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Tips to Avoid Blepharitis

Have you been experiencing itchiness in your eyes for the past couple of days? Do they get watery too frequently? Has there been persistent redness?

Sounds like a case of blepharitis!


Blepharitis is an inflammatory eye condition of the eyelids that affects almost 30 million Americans. It has different subtypes, each of which is triggered by certain factors. These include:

· Anterior blepharitis, which is caused by scalp or eyebrow dandruff. It affects the outer region of the eye, where the eyelashes are attached to the eyelids.  

· Posterior blepharitis, which is caused by the irregular production of oil by the eye glands. It affects the inner region of the eye where the eyelid comes in contact with the eyeball.





What the Symptoms Look Like


When the eyelids become inflamed, you may experience a number of uncomfortable symptoms. In addition to the redness and itchiness, you may also have swelling in your eyelids. There’s also usually a stinging or burning sensation experienced.

Other symptoms include:

· Crustiness near the eyelids/eyelashes

· Stickiness of the eyelids

· Light sensitivity

· Blurred vision

· Dry eyes

· Constant feeling of something being inside the eye


Prevention Begins At Home!


While blepharitis doesn’t have a cure, it can easily be prevented and kept from recurring through simple self-care techniques.


First and foremost, you must take extra care about keeping your eyes clean. This means carefully cleansing the lids and the lashes with cold water, and using a clean washcloth to dry your eyes. Care must also be taken to avoid rubbing your eyes with dirty fingers or an unclean handkerchief. By keeping your face and hands clean, you can ensure that your eyes aren’t exposed to dirt or other contaminants.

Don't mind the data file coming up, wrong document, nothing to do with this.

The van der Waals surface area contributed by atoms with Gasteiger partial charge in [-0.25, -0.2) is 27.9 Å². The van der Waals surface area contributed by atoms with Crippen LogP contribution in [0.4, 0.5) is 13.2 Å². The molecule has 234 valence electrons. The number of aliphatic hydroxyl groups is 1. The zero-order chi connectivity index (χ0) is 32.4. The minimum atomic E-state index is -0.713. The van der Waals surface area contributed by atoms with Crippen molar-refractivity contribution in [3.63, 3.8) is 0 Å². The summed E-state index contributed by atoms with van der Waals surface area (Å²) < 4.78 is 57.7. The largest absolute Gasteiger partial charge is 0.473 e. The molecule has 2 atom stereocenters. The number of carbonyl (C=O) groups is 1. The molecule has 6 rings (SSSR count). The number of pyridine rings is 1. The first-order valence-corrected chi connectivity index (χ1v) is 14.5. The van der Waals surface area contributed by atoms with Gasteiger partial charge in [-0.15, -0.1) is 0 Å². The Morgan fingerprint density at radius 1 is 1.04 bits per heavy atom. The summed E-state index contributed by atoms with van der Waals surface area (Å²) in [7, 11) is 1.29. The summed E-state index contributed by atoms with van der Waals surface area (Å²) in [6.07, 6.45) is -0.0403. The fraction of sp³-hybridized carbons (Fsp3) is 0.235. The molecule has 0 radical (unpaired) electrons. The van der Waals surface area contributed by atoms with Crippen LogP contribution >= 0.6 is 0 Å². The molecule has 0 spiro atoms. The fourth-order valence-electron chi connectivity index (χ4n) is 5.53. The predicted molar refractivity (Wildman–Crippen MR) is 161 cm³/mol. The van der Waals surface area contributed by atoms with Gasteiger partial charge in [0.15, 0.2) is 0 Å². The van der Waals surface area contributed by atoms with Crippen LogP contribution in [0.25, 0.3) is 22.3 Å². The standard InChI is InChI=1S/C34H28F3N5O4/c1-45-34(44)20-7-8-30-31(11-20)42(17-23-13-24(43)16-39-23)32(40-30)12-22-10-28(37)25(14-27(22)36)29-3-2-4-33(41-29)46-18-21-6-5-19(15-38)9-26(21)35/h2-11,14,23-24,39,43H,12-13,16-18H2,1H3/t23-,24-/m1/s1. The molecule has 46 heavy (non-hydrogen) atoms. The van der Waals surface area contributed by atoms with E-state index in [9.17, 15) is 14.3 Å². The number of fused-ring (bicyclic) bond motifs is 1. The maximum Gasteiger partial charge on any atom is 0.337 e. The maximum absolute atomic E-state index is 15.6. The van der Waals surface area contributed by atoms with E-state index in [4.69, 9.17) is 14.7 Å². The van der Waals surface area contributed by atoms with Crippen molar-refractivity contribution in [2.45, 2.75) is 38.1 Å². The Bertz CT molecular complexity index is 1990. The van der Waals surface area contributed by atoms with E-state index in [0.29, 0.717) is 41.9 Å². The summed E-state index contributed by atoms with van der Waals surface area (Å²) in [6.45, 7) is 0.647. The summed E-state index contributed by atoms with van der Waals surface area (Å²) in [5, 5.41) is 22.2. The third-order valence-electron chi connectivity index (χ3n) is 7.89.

Another thing that helps with eye cleanliness in case of blepharitis is using a diluted solution of baby shampoo and water to scrub your eyes gently. Take a cotton swab and add a few drops of the diluted mixture. Next, dab your eyelid gently to loosen dandruff and crusts accumulating on the lashes and lid. Splash your eye with cold water to wash off the debris, and use a clean washcloth to pat-dry your eyelid. Warm compressions using a clean washcloth are also effective in keeping blepharitis at bay.


Be careful about your usage of cosmetics, especially eye makeup. Avoid or limit using eye makeup and accessories that can contaminate or hurt your eye. If you do use eye makeup, make sure you’re removing it all entirely before going to bed, and aren’t rubbing your eyes while wearing them.



Blepharitis is often associated with facial rosacea as well. If you are prone to skin redness, blemishes, and acne which then trigger blepharitis, consult a dermatologist. It’s also recommended to use products designed for sensitive or rosacea-prone skin.


With these easy self-care tactics, you can prevent your symptoms of blepharitis. However, don’t substitute self-care for a proper medical eye exam should you experience any of these symptoms. Visit an eye doctor for proper diagnosis and treatment for your condition.

Make an appointment at our clinic in North Miami for further questions and concerns!

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@2019 Dr Nicolas Gilberg OD PA